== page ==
#27 & 137
Château de Roquetaillade
Gironde (Aquitaine), France
This is NOT an official Lego site
Château de Roquetaillade ["carved out of rock"]
consists of a 24 hectare enclosure containing two
impressive and powerful stone castles. The earlier (not
shown) was initially built as a timber motte and bailey
castle in the 10th century by Charlemagne as his army
advanced toward the Pyrenees. The "old castle"
was gradually converted to stone - beginning in the 11th
century and continuing to be refined through the 13th
century. No more than a stones throw away is the 'new'
castle, begun in 1306 by Cardinal Gaillard de la Mothe,
the wealthy nephew of Pope Clement V, and shown in all
the photos. It is the only fortress in France approved by
the English king Edward I. The castle has been inhabited
by the same family for 700 years, through five changes in
name however, as the originally bleak fortress, pierced
almost exclusively by arrowslits alone, tended to be
passed on to cadet members of the family, often daughters.
powerful fortress underwent it's first major renovation
in the 17th century. The first story arrowslits were
replaced by Renaissance windows, with the battlements
rendered more elegant yet still functional, and wonderful
interior fireplace/chimney pieces and other monuments
created. The family fared well, despite the terrors of
the French Revolution, and in 1864 owner Louis le Blanc
commissioned famed architect Eugene Viollet le Duc to
redecorate the castle to make it even more livable. The
magnificent staircase, gorgeous bedrooms and other
changes should not be missed. The current owner, the
Vicomte Sébastien de Baritault du Carpia, his vivacious
wife Rosalind, and their family, actively maintain and
promote not only their castle, but also their vintage
wines and other interests - as they should: owning what
is inquestionably the most famous medieval castle in the
southwest of France.
of the Lego Model
under construction in December 2012
morning of December 3
the castle is laid out. She will double
the size of the 1989 model.
first day progresses the bases
of the six towers begin to take shape
in the deep dry moat.
of the 'new' entrance on
the northeast face can also be seen.
December 4 the castle is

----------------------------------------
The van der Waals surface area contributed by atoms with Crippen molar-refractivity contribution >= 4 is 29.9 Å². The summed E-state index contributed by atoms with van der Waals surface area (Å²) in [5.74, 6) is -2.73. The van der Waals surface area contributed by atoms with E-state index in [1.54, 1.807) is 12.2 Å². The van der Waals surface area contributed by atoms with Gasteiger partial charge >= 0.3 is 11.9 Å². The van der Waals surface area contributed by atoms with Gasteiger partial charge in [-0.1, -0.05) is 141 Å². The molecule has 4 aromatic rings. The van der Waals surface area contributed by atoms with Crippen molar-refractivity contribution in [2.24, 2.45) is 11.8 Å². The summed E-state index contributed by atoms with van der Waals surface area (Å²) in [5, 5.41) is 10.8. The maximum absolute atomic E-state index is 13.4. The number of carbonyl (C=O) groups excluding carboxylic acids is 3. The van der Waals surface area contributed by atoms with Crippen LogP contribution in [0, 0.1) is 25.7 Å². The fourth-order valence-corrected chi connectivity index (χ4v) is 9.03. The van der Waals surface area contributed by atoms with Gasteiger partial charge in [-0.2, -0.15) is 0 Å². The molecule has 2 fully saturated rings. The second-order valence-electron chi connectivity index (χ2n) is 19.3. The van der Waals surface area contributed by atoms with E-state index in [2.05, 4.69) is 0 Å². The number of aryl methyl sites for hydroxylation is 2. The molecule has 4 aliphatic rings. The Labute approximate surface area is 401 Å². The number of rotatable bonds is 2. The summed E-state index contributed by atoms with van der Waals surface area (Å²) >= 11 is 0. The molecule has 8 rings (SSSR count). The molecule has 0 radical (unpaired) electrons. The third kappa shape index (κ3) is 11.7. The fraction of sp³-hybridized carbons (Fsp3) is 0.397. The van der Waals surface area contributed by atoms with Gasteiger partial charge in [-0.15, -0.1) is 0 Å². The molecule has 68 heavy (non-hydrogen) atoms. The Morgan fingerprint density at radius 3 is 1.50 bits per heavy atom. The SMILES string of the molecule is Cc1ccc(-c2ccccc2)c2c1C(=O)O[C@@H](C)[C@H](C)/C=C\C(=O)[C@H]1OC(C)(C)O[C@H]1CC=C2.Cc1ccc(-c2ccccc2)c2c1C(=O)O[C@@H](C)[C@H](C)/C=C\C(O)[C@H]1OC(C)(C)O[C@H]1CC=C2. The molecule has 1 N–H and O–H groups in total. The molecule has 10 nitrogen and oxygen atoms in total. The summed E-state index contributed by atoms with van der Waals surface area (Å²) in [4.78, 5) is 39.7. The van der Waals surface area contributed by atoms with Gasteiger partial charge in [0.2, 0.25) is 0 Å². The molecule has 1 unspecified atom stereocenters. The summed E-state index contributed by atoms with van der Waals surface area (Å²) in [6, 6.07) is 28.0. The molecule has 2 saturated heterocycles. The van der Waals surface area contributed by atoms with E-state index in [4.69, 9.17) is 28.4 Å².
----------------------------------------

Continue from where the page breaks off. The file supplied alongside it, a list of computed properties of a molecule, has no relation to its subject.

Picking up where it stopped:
complete up to ground level
entrances are sporting their
drawbridge and the courtyard is
|By the end
of the fourth building
day, much of the ground floor...
complete, including the arrowslits
that pierce the walls and towers.
view of the courtyard at
the end of December 6, featuring
currently waiting for 100 1x3 tiles
to complete the arrowslits, so work on
day 5 & 6 have concentrated on...
century windows that
adorn three sides of the first floor...
work on the courtyard
including the interior 17th century
windows and the bell in the corner.
December 13, 10 days into
construction, towers rise and
decorative battlements appear!
December 14 is spent working
on the roofs, since I've again (!) run out
of pieces for arrowslits.
other hand, the roofing is going
very well - woe to me as I get to the
other side of the castle, however!
December 18 one of the
six towers is complete...
|As are the
battlements on all
sides of the castle. And it's time
for Christmas in Minnesota!
of the Lego Model
built in December 2012
The château was built with 24,347 Lego pieces (including more than 20,000 light gray Lego pieces). 835 red plates were used for the
roof, plus 208 2x2x10 & 2x16x2 griders for interior support. You may inquire about other numbers if you wish.
return from Minnesota
work resumes on the castle...
is happily completed
on my 70th birthday,
January 1, 2013
downside is that the
donjon is so tall that photo-
graphing the castle is a problem
|due to the
detail of the original
entrance to Roquetaillade,
looking much as it did 700
entrance features a lighted
passage to the old donjon
entrance. [See below]
|I love the
yet effective battlements!
courtyard is small
but efficient with its well...
features the bell and
|The top of
the donjon is ringed
with embattled parapets and
the stair turret.
the lighted view into
the new entrance tower
showing the arched doorway
into the courtyard and the
steps into the donjon.
built many castles-and
studied many hundreds more,
but never have I encountered
the chop & drop drawbridges
found at this special castle!
Other Roquetaillade pages (The first is the official website. It includes several excellent guided tours on YouTube
by members of the family):
Return to the
Castles created by
Page designed & maintained by Robert Carney